Meyers, of course, makes a lot out of the confessions that Tetty’s nurse (and Samuel’s godfather’s daughter) Mrs Desmoulin made to Boswell. She said that Johnson used to invite her into bed, stroke her, become aroused but never follow through. Meyers describes Boswell getting aroused at this description of Johnson becoming aroused - and it’s hard not to feel that Meyers is becoming aroused too. 


The last sexual element of the book is the relationship with Johnson and Hester Thrale. While Meyers doesn’t think they actually had sex, he paints Johnson as a furious and self-loathing masturbator. Drawing from a few elements, some remarks in a letter from Samuel to Hester, the chain and padlock that Hester kept - he decides that Samuel Johnson used to get Hester Thrale to kneel him down, chain him up and whip him in a sadomasochistic ritual that he’d later get off on. Once he’s put these loose elements together, they then become established fact for the rest of the book.


If there is something that Meyers likes more than speculating about Samuel Johnson’s sex life, it’s finding any excuse to find a quote to demonstrate just how ugly and disgusting Samuel Johnson was. It starts early with him being called repulsive and a ‘physical freak’. He’s compared to Frankenstein’s monster twice, uses any occasion to savage him for bad table manners, and finds any and every excuse to make sure the reader knows that he was a hideous, smelly, disgusting monster who has a figure “made to disgrace or ridicule the structure of the human body” (a quote from Chesterfield.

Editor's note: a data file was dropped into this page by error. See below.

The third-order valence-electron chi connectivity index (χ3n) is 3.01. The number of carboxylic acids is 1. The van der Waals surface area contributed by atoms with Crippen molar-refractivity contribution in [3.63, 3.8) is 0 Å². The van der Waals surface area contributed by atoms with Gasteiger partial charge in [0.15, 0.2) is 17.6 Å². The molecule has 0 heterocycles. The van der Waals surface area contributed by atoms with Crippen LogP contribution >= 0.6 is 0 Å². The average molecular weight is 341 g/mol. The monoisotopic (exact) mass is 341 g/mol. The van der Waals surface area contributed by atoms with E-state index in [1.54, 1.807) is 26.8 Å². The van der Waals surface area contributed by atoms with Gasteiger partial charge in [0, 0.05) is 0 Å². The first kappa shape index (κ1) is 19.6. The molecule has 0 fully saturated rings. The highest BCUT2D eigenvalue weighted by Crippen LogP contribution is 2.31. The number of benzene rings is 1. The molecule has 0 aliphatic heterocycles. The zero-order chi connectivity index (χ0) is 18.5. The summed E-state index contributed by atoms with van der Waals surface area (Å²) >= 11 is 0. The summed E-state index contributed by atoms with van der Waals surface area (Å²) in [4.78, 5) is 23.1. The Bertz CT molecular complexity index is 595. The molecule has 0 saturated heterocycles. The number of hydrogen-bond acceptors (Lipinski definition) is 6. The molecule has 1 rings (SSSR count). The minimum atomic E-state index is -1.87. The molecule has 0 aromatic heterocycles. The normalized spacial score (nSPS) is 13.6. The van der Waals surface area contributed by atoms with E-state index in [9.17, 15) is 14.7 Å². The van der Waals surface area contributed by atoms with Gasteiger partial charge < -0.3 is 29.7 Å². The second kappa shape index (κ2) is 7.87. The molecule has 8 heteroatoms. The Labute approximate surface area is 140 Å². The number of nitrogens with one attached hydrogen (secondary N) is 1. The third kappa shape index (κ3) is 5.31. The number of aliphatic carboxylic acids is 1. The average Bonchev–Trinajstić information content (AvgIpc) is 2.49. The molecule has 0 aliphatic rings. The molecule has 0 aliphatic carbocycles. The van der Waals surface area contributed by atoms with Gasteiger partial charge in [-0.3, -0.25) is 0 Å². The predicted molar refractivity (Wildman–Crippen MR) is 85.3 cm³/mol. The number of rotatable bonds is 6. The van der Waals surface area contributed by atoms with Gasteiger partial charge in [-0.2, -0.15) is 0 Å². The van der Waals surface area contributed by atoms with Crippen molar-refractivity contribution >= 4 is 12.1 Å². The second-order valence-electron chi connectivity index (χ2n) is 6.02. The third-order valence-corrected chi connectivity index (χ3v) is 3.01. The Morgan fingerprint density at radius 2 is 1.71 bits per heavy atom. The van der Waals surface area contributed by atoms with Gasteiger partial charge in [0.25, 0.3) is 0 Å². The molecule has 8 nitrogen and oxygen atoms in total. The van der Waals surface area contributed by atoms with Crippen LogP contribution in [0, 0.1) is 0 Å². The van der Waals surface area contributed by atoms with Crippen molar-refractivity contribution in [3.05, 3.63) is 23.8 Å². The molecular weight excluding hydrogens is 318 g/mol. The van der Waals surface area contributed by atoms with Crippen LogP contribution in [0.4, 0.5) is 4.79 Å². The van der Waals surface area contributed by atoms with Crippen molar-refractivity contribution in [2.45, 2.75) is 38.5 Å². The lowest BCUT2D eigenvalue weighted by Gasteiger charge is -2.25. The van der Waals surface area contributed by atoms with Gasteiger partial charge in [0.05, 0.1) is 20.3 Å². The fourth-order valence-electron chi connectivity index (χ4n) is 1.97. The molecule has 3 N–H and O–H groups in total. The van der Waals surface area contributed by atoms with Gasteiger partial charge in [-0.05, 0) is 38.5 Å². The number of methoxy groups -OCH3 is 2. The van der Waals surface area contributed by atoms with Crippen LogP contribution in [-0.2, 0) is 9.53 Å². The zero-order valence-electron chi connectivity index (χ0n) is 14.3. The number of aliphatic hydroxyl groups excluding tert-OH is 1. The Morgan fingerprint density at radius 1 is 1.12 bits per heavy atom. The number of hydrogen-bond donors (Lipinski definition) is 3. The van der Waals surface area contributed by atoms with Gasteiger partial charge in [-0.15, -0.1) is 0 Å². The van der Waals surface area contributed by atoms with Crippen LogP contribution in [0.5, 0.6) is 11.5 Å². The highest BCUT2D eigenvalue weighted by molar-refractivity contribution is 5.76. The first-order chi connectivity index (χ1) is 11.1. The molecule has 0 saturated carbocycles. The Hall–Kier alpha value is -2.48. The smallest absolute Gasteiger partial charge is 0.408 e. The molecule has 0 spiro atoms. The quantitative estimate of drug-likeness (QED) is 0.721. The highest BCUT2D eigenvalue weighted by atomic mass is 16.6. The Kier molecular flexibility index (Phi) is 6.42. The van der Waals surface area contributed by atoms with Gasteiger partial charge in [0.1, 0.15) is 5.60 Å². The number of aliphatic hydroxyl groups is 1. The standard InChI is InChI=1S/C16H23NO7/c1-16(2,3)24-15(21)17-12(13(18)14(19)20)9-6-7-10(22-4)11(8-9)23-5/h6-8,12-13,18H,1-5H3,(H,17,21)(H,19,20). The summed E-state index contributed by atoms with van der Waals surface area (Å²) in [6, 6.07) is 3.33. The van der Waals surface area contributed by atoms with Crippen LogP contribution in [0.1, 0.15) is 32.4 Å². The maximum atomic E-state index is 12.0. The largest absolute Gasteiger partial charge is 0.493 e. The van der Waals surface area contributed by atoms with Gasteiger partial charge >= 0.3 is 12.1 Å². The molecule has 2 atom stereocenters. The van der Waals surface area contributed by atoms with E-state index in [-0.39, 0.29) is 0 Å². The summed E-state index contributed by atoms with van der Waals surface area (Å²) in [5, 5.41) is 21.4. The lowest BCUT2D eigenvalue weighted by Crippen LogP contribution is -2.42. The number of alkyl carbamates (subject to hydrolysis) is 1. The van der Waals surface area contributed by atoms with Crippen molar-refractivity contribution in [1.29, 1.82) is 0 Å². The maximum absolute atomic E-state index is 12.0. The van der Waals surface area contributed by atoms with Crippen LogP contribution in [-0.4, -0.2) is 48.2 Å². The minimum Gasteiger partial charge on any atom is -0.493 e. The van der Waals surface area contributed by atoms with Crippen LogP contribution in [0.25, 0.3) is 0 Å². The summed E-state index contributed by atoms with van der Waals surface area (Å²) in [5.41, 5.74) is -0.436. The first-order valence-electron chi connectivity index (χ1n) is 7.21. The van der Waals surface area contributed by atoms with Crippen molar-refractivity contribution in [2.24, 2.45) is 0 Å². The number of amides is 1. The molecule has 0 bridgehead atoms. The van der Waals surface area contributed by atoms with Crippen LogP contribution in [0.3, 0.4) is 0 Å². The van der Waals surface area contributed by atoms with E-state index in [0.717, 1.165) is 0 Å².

However, when this book comes to any of his achievements (surely the final outcome of his struggles) the book is really weak. The chapter on his time in Grub Street is described in my notes as ‘childish’, he doesn’t seem to have realised he met Goldsmith after he was already famous for the dictionary and Rambler. The discussions of Johnson’s own works are really feeble. Meyers seems fixated on the idea that Johnson wrote only wrote miserable stuff. To call his prayers and meditations “one of the saddest books of the century” is pretty fair in describing the emotions, but seems to ignore the fact that they were never meant to be published. He describes Johnson’s essays as if they are solely miserable when many of them are pretty funny and he spends a chapter slagging off how limited his Lives of the Poets are, before describing them as his best work.


The weirdest reading is his one of Rasselas. Meyers doesn’t go into much detail about the majority of the book but spends four pages on Johnson’s description of The Happy Valley, where Prince Rasselas is trapped. The Happy Valley is, of course, a vagina, with a forest for pubes and dripping wet with rivulets from a mountain. To be honest, I began to think it was Meyers who had a problem with persistent sexual thoughts, not Samuel Johnson.


To be fair, Samuel Johnson: A Struggle does fill a hole that other Johnson biographies fail to fill. He was not a saint but a man and he no doubt had the same urges as other men. However, Johnson did not seem to form his personality around these urges and it seems disingenuous to form a biography around them.




Wednesday 12 June 2024

Review: A Little Pilgrim’s Peeps at Parnassus by Olga Katzin


 A Little Pilgrim’s Peeps at Parnassus first drew my attention because of its awkward title, then because of the brilliant illustrations by Arthur Watts. A few peeps of my own showed that it seemed to be a children’s book, teaching the history of British literature through the ages in rhyming couplets. I thought I’d get it and give it a go.